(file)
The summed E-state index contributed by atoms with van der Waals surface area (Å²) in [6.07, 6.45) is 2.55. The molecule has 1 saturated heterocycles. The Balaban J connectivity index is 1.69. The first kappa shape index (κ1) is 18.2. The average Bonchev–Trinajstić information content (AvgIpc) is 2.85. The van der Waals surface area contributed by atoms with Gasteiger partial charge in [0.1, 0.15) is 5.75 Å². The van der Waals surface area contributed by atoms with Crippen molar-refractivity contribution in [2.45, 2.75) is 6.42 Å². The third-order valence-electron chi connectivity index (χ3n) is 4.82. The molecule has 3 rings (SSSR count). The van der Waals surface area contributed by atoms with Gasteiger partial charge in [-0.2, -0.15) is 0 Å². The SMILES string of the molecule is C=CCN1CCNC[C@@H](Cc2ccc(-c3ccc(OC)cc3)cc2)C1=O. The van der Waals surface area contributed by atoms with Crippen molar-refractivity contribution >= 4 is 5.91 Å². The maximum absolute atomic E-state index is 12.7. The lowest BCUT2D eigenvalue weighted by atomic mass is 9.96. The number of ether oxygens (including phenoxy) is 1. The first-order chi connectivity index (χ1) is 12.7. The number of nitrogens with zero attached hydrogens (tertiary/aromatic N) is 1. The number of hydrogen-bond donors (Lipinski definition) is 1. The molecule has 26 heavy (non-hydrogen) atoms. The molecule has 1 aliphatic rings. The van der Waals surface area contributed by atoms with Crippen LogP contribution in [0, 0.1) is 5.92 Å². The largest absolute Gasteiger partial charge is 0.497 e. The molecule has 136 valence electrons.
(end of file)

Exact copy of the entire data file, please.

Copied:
The summed E-state index contributed by atoms with van der Waals surface area (Å²) in [6.07, 6.45) is 2.55. The molecule has 1 saturated heterocycles. The Balaban J connectivity index is 1.69. The first kappa shape index (κ1) is 18.2. The average Bonchev–Trinajstić information content (AvgIpc) is 2.85. The van der Waals surface area contributed by atoms with Gasteiger partial charge in [0.1, 0.15) is 5.75 Å². The van der Waals surface area contributed by atoms with Crippen molar-refractivity contribution in [2.45, 2.75) is 6.42 Å². The third-order valence-electron chi connectivity index (χ3n) is 4.82. The molecule has 3 rings (SSSR count). The van der Waals surface area contributed by atoms with Gasteiger partial charge in [-0.2, -0.15) is 0 Å². The SMILES string of the molecule is C=CCN1CCNC[C@@H](Cc2ccc(-c3ccc(OC)cc3)cc2)C1=O. The van der Waals surface area contributed by atoms with Crippen molar-refractivity contribution >= 4 is 5.91 Å². The maximum absolute atomic E-state index is 12.7. The lowest BCUT2D eigenvalue weighted by atomic mass is 9.96. The number of ether oxygens (including phenoxy) is 1. The first-order chi connectivity index (χ1) is 12.7. The number of nitrogens with zero attached hydrogens (tertiary/aromatic N) is 1. The number of hydrogen-bond donors (Lipinski definition) is 1. The molecule has 26 heavy (non-hydrogen) atoms. The molecule has 1 aliphatic rings. The van der Waals surface area contributed by atoms with Crippen LogP contribution in [0, 0.1) is 5.92 Å². The largest absolute Gasteiger partial charge is 0.497 e. The molecule has 136 valence electrons.